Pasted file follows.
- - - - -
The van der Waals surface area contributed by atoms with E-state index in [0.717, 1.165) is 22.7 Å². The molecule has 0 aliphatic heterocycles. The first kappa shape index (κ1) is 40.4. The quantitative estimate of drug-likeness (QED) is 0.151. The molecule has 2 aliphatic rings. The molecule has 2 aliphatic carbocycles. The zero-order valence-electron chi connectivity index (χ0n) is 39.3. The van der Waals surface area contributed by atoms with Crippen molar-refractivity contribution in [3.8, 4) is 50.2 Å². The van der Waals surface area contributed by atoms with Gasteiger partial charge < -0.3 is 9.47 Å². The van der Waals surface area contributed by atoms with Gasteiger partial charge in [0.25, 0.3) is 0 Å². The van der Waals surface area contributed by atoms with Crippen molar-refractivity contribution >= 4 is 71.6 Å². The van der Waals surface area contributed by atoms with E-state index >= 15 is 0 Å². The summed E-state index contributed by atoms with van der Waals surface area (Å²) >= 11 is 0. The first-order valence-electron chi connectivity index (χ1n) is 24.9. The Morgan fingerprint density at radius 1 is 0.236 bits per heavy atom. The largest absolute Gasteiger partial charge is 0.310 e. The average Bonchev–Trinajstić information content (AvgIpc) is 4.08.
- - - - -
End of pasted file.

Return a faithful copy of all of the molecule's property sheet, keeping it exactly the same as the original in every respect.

The van der Waals surface area contributed by atoms with E-state index in [0.717, 1.165) is 22.7 Å². The molecule has 0 aliphatic heterocycles. The first kappa shape index (κ1) is 40.4. The quantitative estimate of drug-likeness (QED) is 0.151. The molecule has 2 aliphatic rings. The molecule has 2 aliphatic carbocycles. The zero-order valence-electron chi connectivity index (χ0n) is 39.3. The van der Waals surface area contributed by atoms with Crippen molar-refractivity contribution in [3.8, 4) is 50.2 Å². The van der Waals surface area contributed by atoms with Gasteiger partial charge < -0.3 is 9.47 Å². The van der Waals surface area contributed by atoms with Gasteiger partial charge in [0.25, 0.3) is 0 Å². The van der Waals surface area contributed by atoms with Crippen molar-refractivity contribution >= 4 is 71.6 Å². The van der Waals surface area contributed by atoms with E-state index >= 15 is 0 Å². The summed E-state index contributed by atoms with van der Waals surface area (Å²) >= 11 is 0. The first-order valence-electron chi connectivity index (χ1n) is 24.9. The Morgan fingerprint density at radius 1 is 0.236 bits per heavy atom. The largest absolute Gasteiger partial charge is 0.310 e. The average Bonchev–Trinajstić information content (AvgIpc) is 4.08.